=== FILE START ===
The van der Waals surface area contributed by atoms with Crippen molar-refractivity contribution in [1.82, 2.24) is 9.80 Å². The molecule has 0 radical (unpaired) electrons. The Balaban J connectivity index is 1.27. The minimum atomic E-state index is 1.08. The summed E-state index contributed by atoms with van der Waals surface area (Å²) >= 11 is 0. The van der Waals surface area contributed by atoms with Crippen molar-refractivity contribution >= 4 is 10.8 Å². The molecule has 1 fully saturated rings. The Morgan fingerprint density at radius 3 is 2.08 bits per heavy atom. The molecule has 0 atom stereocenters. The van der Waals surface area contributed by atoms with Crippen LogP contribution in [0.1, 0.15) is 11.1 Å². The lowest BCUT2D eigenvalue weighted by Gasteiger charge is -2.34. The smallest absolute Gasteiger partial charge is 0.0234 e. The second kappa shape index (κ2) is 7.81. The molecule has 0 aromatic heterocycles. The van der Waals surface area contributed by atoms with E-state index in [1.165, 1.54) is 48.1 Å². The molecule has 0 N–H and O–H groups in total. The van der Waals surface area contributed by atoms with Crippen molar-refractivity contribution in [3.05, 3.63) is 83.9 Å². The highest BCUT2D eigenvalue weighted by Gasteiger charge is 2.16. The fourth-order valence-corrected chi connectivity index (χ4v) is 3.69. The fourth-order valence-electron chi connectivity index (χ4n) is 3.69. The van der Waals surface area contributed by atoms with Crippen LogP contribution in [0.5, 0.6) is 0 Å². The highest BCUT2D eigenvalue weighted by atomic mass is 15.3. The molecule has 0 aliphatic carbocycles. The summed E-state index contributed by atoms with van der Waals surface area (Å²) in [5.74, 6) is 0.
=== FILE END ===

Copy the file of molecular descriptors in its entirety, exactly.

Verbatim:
The van der Waals surface area contributed by atoms with Crippen molar-refractivity contribution in [1.82, 2.24) is 9.80 Å². The molecule has 0 radical (unpaired) electrons. The Balaban J connectivity index is 1.27. The minimum atomic E-state index is 1.08. The summed E-state index contributed by atoms with van der Waals surface area (Å²) >= 11 is 0. The van der Waals surface area contributed by atoms with Crippen molar-refractivity contribution >= 4 is 10.8 Å². The molecule has 1 fully saturated rings. The Morgan fingerprint density at radius 3 is 2.08 bits per heavy atom. The molecule has 0 atom stereocenters. The van der Waals surface area contributed by atoms with Crippen LogP contribution in [0.1, 0.15) is 11.1 Å². The lowest BCUT2D eigenvalue weighted by Gasteiger charge is -2.34. The smallest absolute Gasteiger partial charge is 0.0234 e. The second kappa shape index (κ2) is 7.81. The molecule has 0 aromatic heterocycles. The van der Waals surface area contributed by atoms with E-state index in [1.165, 1.54) is 48.1 Å². The molecule has 0 N–H and O–H groups in total. The van der Waals surface area contributed by atoms with Crippen molar-refractivity contribution in [3.05, 3.63) is 83.9 Å². The highest BCUT2D eigenvalue weighted by Gasteiger charge is 2.16. The fourth-order valence-corrected chi connectivity index (χ4v) is 3.69. The fourth-order valence-electron chi connectivity index (χ4n) is 3.69. The van der Waals surface area contributed by atoms with Crippen LogP contribution in [0.5, 0.6) is 0 Å². The highest BCUT2D eigenvalue weighted by atomic mass is 15.3. The molecule has 0 aliphatic carbocycles. The summed E-state index contributed by atoms with van der Waals surface area (Å²) in [5.74, 6) is 0.